Monday, 9 September 2013

Aboard HMS "Centurion"


" 'I shall try to write it down,'  said Peter, dully.  But somewhere in the wash and bilge his journal rocked to and fro, its pages spread and pale.  Yet he had done his best to keep it up:  for Elliot, only a little while before the end, had begged him to persevere.  Elliott had been light-headed then, and going fast; but there had been something cruelly moving about his care for Peter's book.

It was the scurvy, of course, that had broke him down; but it was Cape Noir that killed him.  It was on the 13th of April.  'I will write it down,' said Peter, again. 

.... After that, what was the main happening? ....' I must write it down in succession,' said Peter again.  

There had once been a time when it was almost impossible to write in the midshipmen's berth, when you had to take your journal into the top, either because there was physically too little space or because someone would inevitably pour the sand into the ink in a spirit of fun.  But now Elliot was gone: and Hope was gone too, vanished at some moment in a furious storm when the ice blew from the sea and drew blood where it touched -- no one knew exactly when and how.   Keppel was lashed into his hammock and nobody thought he would leave it.  There was room enough now: and now when a midshipman came below he ate silently and fast, devouring what meagre rations and green scum was left, and flung himself into his hammock, dead until the next pipe.  There was not much boyishness left in the midshipmens' berth. "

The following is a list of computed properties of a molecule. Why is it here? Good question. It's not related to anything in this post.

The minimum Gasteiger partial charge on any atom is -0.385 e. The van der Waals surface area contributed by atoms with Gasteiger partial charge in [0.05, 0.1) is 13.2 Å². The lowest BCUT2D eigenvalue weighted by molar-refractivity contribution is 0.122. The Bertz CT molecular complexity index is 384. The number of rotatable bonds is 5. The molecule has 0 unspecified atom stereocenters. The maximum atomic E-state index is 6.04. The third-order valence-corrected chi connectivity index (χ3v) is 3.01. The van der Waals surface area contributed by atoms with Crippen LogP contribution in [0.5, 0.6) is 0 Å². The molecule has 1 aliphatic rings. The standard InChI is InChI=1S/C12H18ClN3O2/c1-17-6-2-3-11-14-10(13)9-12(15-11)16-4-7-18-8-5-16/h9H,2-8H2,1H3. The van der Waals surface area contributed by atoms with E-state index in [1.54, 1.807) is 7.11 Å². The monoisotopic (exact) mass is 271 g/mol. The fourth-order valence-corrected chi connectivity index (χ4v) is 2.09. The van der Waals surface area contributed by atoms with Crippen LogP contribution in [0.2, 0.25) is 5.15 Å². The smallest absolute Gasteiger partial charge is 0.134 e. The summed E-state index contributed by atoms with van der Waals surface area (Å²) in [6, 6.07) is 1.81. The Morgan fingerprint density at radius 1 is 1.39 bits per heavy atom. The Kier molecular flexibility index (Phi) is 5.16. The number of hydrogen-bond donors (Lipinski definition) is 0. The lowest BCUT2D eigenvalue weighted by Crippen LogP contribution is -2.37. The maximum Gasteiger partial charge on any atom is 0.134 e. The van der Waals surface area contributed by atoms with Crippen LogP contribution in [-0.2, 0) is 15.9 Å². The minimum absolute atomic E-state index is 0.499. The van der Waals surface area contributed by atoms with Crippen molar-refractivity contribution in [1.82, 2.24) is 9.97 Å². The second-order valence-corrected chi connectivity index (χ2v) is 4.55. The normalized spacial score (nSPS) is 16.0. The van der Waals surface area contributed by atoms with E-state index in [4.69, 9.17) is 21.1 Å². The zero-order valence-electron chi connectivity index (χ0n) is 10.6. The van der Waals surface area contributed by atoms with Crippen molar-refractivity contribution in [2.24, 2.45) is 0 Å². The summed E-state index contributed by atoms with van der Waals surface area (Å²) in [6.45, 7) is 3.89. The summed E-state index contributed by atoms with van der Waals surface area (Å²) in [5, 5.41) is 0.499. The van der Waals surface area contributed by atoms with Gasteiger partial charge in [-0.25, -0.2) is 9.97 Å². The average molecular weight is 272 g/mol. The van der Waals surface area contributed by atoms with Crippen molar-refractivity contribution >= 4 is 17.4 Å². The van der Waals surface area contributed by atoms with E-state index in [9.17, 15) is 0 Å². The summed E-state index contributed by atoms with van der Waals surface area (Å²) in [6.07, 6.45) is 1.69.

The Golden Ocean  Patrick O'Brian

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